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glengoyne distillery visit

A great start to the New Year is to take a tasting tour at Glengoyne Distillery.

Glengoyne is the closest distillery to Appletree Cottage, being only fifteen minutes drive down the A81 towards Strathblane and Milngavie.


It was shortly after Hogmanay that we took up our invitation to a guided tasting tour at the nearby Glengoyne Distillery.  On a lovely sunny day, we made our way along the fifteen minute drive to the distillery.  Parking was easy in the car park adjacent to the site and we walked into the reception area to be greeted by the friendly staff.

Whilst we waited for the allotted start time, we studied the interesting display in the visitors’ waiting room.

Soon it was time for the tour and Marcos, our guide, gave us some basic safety instructions before we set off to explore the site and the whisky making process.

Glengoyne is one of the oldest distilleries in Scotland, with whisky being distilled on the site since at least 1820, when George Connell, farmer at Burnfoot Farm diversified into whisky production.  His activities may or may not have been illicit, depending on whether or not he paid the relevant tax on his produce.  However, with the passing of the Excise Act of 1823, George decided to go fully legal and register his distillery and obtain a distilling licence.  He called his whisky Glenguin at Burnfoot, and this is how the spirit was known until the name was changed to Glengoyne in 1907. 

Much of the layout of the original site remains, and some of the machinery we were shown dates back to over one hundred years old.  

After being shown a sample of the barley, from which whisk is made we were taken past the old milling room up to the mash tun where the partially germinated barley is warmed in a huge mash tub.  A foam can collect on the top of the mash tub and to prevent it overflowing a huge inverted helicopter motorised blade can be activated to suppress the foam expansion.

The next room was the fermentation room where yeast is added to the product of the mash tun.  This generates heat as the yeast turns the sugars of the wort into alcohol.  At the end of this process is what is sometimes known as distiller beer, and has an alcoholic content of about 7 to 10%ABV.

This beer is then piped into a pot still where it is heated in the first distillation.  The beginning and end of this initial distillation are put aside and the heart, or the middle section of the distillation is directed into a second still where it is refined into the spirit.

The beginning and end of the first distillation which were put aside are re-distilled in another first distillation.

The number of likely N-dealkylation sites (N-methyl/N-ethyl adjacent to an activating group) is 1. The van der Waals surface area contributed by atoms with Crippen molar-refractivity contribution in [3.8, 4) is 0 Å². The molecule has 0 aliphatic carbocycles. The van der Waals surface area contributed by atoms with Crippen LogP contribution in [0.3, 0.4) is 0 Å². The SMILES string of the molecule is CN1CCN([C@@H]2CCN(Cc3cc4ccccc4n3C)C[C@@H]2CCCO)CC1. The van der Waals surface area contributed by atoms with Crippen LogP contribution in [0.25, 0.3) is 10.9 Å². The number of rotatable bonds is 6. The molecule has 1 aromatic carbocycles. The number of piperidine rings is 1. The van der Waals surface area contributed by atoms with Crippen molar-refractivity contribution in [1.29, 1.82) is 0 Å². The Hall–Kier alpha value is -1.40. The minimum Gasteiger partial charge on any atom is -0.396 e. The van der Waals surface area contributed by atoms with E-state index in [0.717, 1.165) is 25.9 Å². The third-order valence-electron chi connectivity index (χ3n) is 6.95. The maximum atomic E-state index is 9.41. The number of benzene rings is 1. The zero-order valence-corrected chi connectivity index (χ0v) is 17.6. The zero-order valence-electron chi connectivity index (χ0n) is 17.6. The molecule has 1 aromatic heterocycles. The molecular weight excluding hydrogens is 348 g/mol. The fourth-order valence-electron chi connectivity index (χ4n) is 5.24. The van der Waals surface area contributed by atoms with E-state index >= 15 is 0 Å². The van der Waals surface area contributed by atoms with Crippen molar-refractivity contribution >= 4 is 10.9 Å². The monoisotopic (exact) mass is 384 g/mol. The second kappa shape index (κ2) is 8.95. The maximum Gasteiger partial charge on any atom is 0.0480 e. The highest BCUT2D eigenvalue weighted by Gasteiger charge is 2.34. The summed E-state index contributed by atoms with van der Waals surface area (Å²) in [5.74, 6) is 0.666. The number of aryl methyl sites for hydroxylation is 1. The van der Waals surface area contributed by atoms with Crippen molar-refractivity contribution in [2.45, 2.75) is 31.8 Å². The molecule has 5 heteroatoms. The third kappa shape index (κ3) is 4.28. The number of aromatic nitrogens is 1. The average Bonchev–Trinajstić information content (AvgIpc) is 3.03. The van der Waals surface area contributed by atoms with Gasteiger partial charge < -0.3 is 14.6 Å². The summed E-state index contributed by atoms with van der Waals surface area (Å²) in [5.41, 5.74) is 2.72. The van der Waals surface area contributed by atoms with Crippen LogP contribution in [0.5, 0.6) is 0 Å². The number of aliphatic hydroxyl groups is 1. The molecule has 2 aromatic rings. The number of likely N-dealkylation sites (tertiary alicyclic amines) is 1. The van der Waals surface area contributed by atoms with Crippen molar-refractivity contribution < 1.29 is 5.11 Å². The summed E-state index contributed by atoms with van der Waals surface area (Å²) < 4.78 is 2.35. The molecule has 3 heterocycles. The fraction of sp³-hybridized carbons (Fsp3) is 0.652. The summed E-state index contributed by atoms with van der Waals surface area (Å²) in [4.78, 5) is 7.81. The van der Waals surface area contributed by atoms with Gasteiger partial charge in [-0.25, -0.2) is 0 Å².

Distillation is achieved by heating the liquid in large copper stills.  The distillate rises and passes through what is sometimes called the swan neck, until it arrives at the condenser.  The condenser at Glengoyne is cooled by water from the burn which runs through the site.

So Glengoyne is distilled twice before being run off to the Spirit Safe.  This is a large locked glass box where the distilled liquid can be viewed (but not touched) and inspected for visual quality.

From the spirit safe the whisky is then poured into wooden barrels.  Since 1870 these barrels have largely come from Spain where they have been specially soaked in sherry.  Up until 1980, the barrels used were those which had been used to transport sherry to the UK.  However, with the protected designation of origin status of Sherry being strictly enforced by the Spanish Government, bottling of Sherry moved from the UK to Spain.  This meant that the transport barrels were no longer in demand.  The solution to this was to soak barrels in sherry for two years, especially for the Scottish Whisky industry.

After two years, the sherry is then used to soak other barrels or sold as sherry vinegar.

According to our guide Marcos, only 20% of the flavour of Glengoyne whisky comes from the distilling process.  The remaining 80% comes from the sherry (or sometimes bourbon) barrels in which the spirit is laid down, and matured for a number of years.  In Scotland whisky has to be laid down for three years and one day, but Glengoyne’s expressions are laid down for far longer, between ten and fifty years!

As the whisky matures in the oak barrels over the years, some evaporation takes place.  When a barrel is opened after say twelve years, there will be less liquid present than that which it was initially charged.  The liquid which has disappeared over time through evaporation is known as the Angel’s Share.

After viewing the barrels in store at Warehouse No. 1, some dating back to the 1970s, we were taken to the hospitality room at the back of the site for some whisky tasting.

The tasting consisted of three Glengoyne expressions: a ten year old, a fifteen year old and an eighteen year old.  Along with each whisky was an accompanying chocolate manufactured by world award winning Highland Chocolatier Iain Burnett in Perth.

Starting with the youngest, we sampled, smelled and viewed each whisky, discussing the aroma, notes, and legs for each.  One chocolate had been paired with each whisky, to compliment its age.  

At the end of the tasting, jars with lids were supplied to those participants who were driving, so that they could pour each whisky sample into the jar and take it home with them for further consumption.  The session had been well thought out.

After the tasting session we were shown the distillery shop, which is open to the public.  Within was a staggering selection of Glengoyne products.

The whole experience was excellent.  It was most informative, enjoyable and well worth a visit.


More can be found out about Glengoyne Distillery, as well as making bookings at this address:


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